Six hundred and fifty million dollars. All over America offices and factories buzzed with excitement over tonight’s MegaMillions drawing, the largest in the history of the lotto. My office was no exception as we discussed how much money it would take each of us to walk away from our current jobs. Surprisingly, my coworkers had larger #s than I expected. Some cited setting an example for their children as the ultimate motivator to continue working. My # was higher than the average, but I have also yet to buy a ticket. Part of this whole ‘poor tax’ bothers me. I suppose playing the occasional megajackpot is okay, but the habitual $100/ week players….depressing. Nevertheless, I will join the rest of society and buy my ticket – if for nothing else, than to donate to the state education system. Are you playing? What’s your walk away number?
Growing up in these here United States of America, I have always been told that one could be anything they wanted to be if they set their mind to it. Nobody said that the playing field would be equal, but this common refrain has always defined America. It is the home of opportunity, the land of the free. Now that I am in my mid-twenties, I am fairly certain that I will no longer be a professional baseball player, astronaut, or rock star. (10 year-old S.C. is heartbroken.) I bring this up not to dwell on childhood fantasies, but instead, I bring it up to discuss one’s current profession and whether that is consistent with the direction one ultimately wants to go. When work consumes 49.1% of my waking hours, it is difficult not to define myself by my current job. Most people my age and at similar points in their careers will justify their current job as a means to some dream job ending. Examine your current job or academic focus; compare that to your ultimate destination; now take a deep breath and determine whether a career (life?) pivot is in order… Eyes wide open.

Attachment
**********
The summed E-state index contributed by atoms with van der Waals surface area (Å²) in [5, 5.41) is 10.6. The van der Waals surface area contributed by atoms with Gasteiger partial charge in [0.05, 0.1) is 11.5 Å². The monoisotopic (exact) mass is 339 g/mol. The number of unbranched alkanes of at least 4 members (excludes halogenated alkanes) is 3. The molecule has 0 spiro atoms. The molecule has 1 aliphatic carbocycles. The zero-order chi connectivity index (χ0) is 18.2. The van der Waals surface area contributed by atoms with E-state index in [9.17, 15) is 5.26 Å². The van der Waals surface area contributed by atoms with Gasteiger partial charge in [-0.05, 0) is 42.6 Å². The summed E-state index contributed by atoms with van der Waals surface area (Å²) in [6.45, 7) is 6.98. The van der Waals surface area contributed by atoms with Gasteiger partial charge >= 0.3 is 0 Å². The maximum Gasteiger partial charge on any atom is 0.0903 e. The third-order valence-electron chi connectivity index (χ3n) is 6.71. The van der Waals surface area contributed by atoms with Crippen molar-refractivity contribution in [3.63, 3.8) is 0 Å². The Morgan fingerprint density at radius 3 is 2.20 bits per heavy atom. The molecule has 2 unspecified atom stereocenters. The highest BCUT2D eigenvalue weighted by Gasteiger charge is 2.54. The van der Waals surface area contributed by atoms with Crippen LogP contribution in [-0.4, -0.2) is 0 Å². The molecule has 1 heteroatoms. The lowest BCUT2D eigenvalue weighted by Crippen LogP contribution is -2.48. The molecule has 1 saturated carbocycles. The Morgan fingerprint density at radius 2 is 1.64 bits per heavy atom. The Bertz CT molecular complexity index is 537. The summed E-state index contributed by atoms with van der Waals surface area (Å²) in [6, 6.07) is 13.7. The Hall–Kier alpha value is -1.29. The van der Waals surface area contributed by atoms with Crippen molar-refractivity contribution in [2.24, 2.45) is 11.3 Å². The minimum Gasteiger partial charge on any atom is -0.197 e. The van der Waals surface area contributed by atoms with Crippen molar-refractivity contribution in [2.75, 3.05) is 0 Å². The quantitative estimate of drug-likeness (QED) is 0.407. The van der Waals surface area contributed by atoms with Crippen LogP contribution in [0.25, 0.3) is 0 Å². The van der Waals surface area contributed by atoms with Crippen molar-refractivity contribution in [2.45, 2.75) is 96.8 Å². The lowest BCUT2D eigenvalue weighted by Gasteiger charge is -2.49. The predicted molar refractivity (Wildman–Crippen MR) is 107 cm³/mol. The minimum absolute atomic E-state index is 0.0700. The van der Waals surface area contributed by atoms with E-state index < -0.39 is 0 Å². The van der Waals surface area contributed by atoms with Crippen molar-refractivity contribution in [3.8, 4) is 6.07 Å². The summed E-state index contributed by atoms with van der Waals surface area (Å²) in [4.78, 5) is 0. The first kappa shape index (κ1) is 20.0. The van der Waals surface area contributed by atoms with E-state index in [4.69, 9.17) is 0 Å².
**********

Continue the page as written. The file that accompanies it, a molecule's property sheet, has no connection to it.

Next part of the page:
Admittedly, this ‘blog’ has become more of a sounding board for my sporadic, reflective thoughts. This will be one of those posts.
The last few months have been relatively free of any negative emotion (read: anger, sadness, worry). And in these months, I have had little desire to write or drift into much deep thought. However, in typical fashion I have had some of these negative emotions surface in the last week and I have begun digging deep in the ‘thought department’. And now, I am at the point where I return to writing… Some of my best work and ideas have come when I have been in this mildly depressed state. I am not sure if many others agree with this theory, but it is much harder to write with purpose or passion when you are in a numb, apathetic state. It takes emotion to write and the numbness I have had in recent months (years?) has really impacted my ability to write or even ‘think’.
Now it’s not like I have ever had something profound to say. But at least the desire was there.. At least I felt strong enough about things (personal, social, or political) to form coherent thoughts and sentences. It’s a shame it takes feeling like shit for me to consider writing. The Gift and the Curse.
Back to the grind… Writing, reading, exercising, socializing, and being awesome. It’s amazing how much more I do these things when work doesn’t consume my life. In addition to my newly discovered work-life balance, this new city of mine has been fantastic. I’m almost settled in the new place and the roommates are pretty good guys. I finally live in a place that doesn’t look and feel like a freshman dorm room.
Since I last posted, I decided to run a marathon. I am officially registered for the Chicago Marathon which will take place in October. I have various reasons for wanting to run: